If you are thinking of entering the field of international trade in the African continent, you have probably thought of registering a company in the African continent. Among countries in the African continent, Gambia is a small country in West Africa that offers an increasing number of opportunities for the formation of international maritime companies in the rapidly expanding financial market. Gambia adopted its Business Company Regulations in 2013 and has quickly become a popular offshore jurisdiction due to its quick incorporation process, simple corporate requirements and flexible structure.
Gambia is not blacklisted by any international financial agency and is fast becoming the fastest growing offshore financial center in Africa.
In addition, the country’s offshore financial market is integrated into the structure of their onshore organizations, which helps to formalize the appearance of the offshore industry.
A thriving tourist economy known for its sandy beaches and peaceful and safe environment. While Gambia offers an attractive option for forming an offshore company with a non-resident company in West Africa, in a country with few restrictions. It makes it very difficult to open bank accounts or process payments abroad.
Educational immigration to Gambia
Work migration to Gambia
Immigrate to Gambia by investment
Immigrate to Gambia by birth
Immigration to Gambia through companionship and tourism
Immigration to Gambia through marriage
Gambia is a small and open economy with a long history of trade. It is the smallest country on the continent, surrounded by Senegal, and has 60 km of Atlantic coastline, which has made it known as the “Smiling Coast of Africa”. A registered company can be a company with limited shares, limited by guarantee and unlimited company. A company can be formed if the articles of association and articles of incorporation, notice of the address of the company’s registrar, the consent of the shareholders or directors are registered by the registrar. Gambia’s wealth of terrestrial, coastal, marine and wetland habitats and species of local, national, regional and global importance make it an attractive investment and tourism destination.
The background of a favorable business environment is necessary to create opportunities and incentives for domestic and international business entry, growth and competition. The private sector thrives in a regulatory environment that creates a level playing field for businesses and allows businesses to register effectively. Obtaining necessary approvals and licenses, manufacturing or trading own products and establishing manufacturing facilities, government regulations regarding business start-up, licensing, standards and inspections are important tools that play a decisive role in creating a predictable and transparent environment for businesses while protecting consumers, public health and safety. By improving regulatory processes that increase transparency and eliminate unnecessary administrative tasks, the government reduces compliance monitoring costs. Despite some progress, the regulatory burden remains a key barrier for Gambian MSME businesses throughout their business life cycle, from business entry and growth to promotion and competition in the international market.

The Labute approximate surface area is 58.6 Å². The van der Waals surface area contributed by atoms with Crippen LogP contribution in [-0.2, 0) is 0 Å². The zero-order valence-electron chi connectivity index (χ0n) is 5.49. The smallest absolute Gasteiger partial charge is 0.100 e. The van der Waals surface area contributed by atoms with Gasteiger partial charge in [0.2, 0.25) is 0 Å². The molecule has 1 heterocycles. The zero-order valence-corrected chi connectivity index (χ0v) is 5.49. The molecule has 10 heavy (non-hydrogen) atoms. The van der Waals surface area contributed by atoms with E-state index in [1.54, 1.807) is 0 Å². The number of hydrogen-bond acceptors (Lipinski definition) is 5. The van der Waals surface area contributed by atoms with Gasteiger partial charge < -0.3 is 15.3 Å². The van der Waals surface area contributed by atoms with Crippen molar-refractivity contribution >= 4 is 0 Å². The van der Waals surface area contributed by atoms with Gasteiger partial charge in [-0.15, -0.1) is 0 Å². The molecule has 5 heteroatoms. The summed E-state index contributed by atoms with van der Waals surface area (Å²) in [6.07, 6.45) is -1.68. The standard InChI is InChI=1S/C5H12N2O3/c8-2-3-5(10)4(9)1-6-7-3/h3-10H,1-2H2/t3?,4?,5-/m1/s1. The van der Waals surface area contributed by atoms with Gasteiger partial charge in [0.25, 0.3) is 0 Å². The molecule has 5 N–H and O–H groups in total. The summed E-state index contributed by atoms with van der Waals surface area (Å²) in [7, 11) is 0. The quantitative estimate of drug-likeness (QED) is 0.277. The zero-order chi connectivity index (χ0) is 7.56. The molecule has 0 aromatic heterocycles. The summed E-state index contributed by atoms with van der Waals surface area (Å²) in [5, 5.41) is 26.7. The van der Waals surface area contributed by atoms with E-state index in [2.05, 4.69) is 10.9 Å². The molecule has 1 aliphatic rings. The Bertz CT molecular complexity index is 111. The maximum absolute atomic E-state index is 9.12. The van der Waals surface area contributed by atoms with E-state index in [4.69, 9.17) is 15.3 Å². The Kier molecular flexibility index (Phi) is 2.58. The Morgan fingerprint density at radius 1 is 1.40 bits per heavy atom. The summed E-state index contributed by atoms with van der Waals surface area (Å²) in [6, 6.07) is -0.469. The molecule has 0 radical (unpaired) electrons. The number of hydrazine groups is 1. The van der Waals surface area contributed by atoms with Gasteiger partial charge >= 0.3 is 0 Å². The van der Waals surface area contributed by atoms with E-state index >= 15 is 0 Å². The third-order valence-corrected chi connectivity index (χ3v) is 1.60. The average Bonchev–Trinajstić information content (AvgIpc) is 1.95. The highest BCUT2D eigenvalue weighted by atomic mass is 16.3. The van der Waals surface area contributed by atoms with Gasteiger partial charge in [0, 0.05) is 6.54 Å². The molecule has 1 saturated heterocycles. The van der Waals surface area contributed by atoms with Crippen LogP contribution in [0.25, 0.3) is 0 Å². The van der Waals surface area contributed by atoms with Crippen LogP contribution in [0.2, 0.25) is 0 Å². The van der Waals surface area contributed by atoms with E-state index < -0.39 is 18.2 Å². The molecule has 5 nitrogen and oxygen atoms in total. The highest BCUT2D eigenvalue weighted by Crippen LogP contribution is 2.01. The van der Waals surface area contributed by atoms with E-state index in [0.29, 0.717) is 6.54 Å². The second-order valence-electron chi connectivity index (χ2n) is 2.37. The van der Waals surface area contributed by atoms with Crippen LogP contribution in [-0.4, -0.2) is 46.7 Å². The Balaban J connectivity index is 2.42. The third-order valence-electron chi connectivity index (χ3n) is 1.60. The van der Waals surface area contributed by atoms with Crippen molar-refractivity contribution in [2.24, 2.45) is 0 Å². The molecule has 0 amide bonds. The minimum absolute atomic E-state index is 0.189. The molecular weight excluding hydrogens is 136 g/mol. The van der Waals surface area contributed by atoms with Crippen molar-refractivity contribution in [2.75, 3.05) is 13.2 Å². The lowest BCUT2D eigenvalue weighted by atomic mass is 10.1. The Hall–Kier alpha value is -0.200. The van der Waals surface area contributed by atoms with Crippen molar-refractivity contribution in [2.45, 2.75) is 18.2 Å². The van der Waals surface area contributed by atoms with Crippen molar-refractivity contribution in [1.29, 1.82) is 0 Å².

The Gambian economy is heavily dependent on agriculture. Gambia has no significant mineral or other natural resources and has a limited agricultural base. About 75% of the population depends on agricultural products and livestock for their livelihood. Small-scale manufacturing activities include the processing of peanuts, fish, and animal hides. Short-term economic progress remains dependent on foreign aid and responsible economic management by the government, channeled through technical assistance and advice from the International Monetary Fund. Gambia’s economy features traditional agriculture, historical reliance on groundnuts or peanuts for export earnings, and re-export trade built around its ocean port. Low import duties, minimal administrative procedures, fluctuating exchange rates without exchange controls, and a significant tourism industry. Industry accounts for 12% of GDP. The manufacturing sector constitutes 6% of the GDP. A limited amount of production is primarily based on agriculture (e.g. peanut processing, bakeries, breweries, and tanneries). Other manufacturing activities include soap, soft drinks, and clothing. Services make up 19% of GDP. In 2020, Gambia’s major export markets were Senegal, Mali, Guinea-Bissau, India, and China, which accounted for 84% of total exports. The neighboring country of Senegal accounts for 50.5% of exports. This was in contrast to 1999, when the UK and other EU countries were Gambia’s main domestic export markets, accounting for 86% of total exports.
For more information, you can contact the legal unit of the Iran and Africa Business Club every day and consult with our experienced lawyers. You can also fill out our legal consultation request form and through that our consultants will check all your conditions and contact you and inform you the necessary solutions.